7 A. Yes.
8 Q. Can you tell the Trial Chamber, just in very brief terms, what
9 that project was about?
10 JUDGE FLUEGGE: Before you answer. Mr. Tolimir.
11 THE ACCUSED: [Interpretation] Thank you, Mr. President. We
12 should know when the witness saw these maps for the first time since
13 she's testifying to their authenticity.
14 JUDGE FLUEGGE: Mr. Vanderpuye.
15 MR. VANDERPUYE: Yes. That's no problem. I should clarify.
16 She's not testifying to the authenticity of the maps but she is
17 testifying to her familiarity with the locations that are depicted in
19 Q. But if you could answer Mr. Tolimir's question as to when you saw
20 these maps that would probably be helpful.
21 A. I saw them in the last couple of days.
22 Q. And was that during the course of being proofed?
23 A. Yes.
24 Q. Okay.
25 JUDGE FLUEGGE: Thank you. Please carry on.
1 MR. VANDERPUYE: Thank you, Mr. President.
2 Q. If you could tell us in really very basic terms what this
3 authentic -- what process was involved in producing the authentication
4 binder. Maybe you can tell us what it is generally and then tell us how
5 you went about preparing it.
6 A. In order to authenticate the intercepts, we wanted to be able to
7 confirm their content and their validity by using other sources, and some
8 of those sources involved notes that were taken by UN officials about
9 conversations that they had with particular members as designated in
10 particular conversations and where the time and date corresponded. So
11 there were UN personnel, notes from UN personnel that we used. We used
12 aerial imagery that corresponded to events that were discussed in the
13 intercepted communication. We used sometimes small things like one
14 person in a conversation would give the phone number of somebody else, a
15 Serb living in Republika Srpska at the time. So we'd get the phone book,
16 look up the person's name and find that that was the same phone number
17 that had been transmitted in the intercepted communication.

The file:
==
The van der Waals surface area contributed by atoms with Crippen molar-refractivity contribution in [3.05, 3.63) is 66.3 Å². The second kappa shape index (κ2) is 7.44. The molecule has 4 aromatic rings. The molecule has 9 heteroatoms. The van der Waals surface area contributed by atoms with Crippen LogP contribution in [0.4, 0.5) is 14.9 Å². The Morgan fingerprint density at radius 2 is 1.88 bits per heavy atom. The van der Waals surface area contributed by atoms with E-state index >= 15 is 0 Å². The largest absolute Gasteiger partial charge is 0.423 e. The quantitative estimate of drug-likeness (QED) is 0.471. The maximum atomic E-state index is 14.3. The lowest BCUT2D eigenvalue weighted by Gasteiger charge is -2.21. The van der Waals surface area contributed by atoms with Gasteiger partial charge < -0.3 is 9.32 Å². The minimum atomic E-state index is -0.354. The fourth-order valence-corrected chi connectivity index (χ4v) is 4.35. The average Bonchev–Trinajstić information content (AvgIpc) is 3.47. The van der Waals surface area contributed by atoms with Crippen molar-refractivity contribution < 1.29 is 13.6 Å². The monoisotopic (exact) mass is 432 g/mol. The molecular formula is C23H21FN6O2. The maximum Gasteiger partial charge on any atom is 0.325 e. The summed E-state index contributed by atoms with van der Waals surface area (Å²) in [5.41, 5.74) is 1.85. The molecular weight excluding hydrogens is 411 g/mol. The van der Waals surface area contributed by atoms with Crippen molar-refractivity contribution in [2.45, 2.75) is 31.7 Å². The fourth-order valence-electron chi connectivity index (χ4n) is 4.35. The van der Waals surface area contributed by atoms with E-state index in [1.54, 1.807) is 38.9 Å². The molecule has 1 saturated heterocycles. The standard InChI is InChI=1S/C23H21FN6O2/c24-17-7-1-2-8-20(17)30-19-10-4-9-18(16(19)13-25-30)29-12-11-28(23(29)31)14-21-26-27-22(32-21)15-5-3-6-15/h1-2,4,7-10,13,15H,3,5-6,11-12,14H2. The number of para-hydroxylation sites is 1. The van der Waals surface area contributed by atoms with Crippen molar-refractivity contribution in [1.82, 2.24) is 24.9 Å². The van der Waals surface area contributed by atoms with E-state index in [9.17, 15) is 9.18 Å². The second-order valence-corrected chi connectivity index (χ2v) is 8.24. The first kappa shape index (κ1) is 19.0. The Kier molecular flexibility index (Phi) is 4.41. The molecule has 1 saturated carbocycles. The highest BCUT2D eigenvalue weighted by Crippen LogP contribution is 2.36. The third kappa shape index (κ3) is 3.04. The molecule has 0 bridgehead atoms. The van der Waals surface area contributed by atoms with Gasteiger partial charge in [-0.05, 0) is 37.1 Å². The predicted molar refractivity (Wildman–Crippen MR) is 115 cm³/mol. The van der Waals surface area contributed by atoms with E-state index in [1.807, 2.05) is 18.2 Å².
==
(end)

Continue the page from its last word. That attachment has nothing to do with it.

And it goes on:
18 We looked at other sources as well but stayed away from anything
19 that would have come from the Bosnian forces, from the Bosnian side,
20 because we wanted to make sure that what we had was really independently
22 Q. And in terms of the binder that you put together, was that -- how
23 many intercepts did that involve?
24 A. About a dozen.
25 Q. And is there a particular reason why a dozen of these intercepts
1 were -- were verified or processed in this way rather than the entire
2 collection of intercepts that were available to the Prosecution at the
4 A. It was just a very vivid selection. It would have been
5 impossible to make that kind of an independent authentication of each
7 Q. And in connection with what case did you prepare this
8 authentication binder of material?
9 A. The first time was for the Krstic case.
10 Q. And did you prepare a second one?
11 A. Yes.
12 Q. And when was that, and for what case?
13 A. That was for the Popovic case, but a number of the same examples
14 were used.
15 Q. I'd like to ask you first in terms of determining the reliability
16 of a given intercept, if you could tell us aside from the -- the factors
17 that you've indicated, what kinds of things did you look at specifically
18 in respect of the intercept itself to determine or to consider in
19 evaluating its reliability or accuracy?
20 A. We looked at how the information fit into our knowledge of the
21 overall case and whether there were any really significant or glaring
22 differences in -- in what we knew and what was reflected there. Some of
23 the other material that we used to authenticate the intercepts came from
24 captured Bosnian Serb military documents, for example. But the
25 reliability, there was -- I guess a lot of the reliability also came from
1 our conversations with the intercept operators, because we had a lot of
2 questions initially about, you know, why was it that there were certain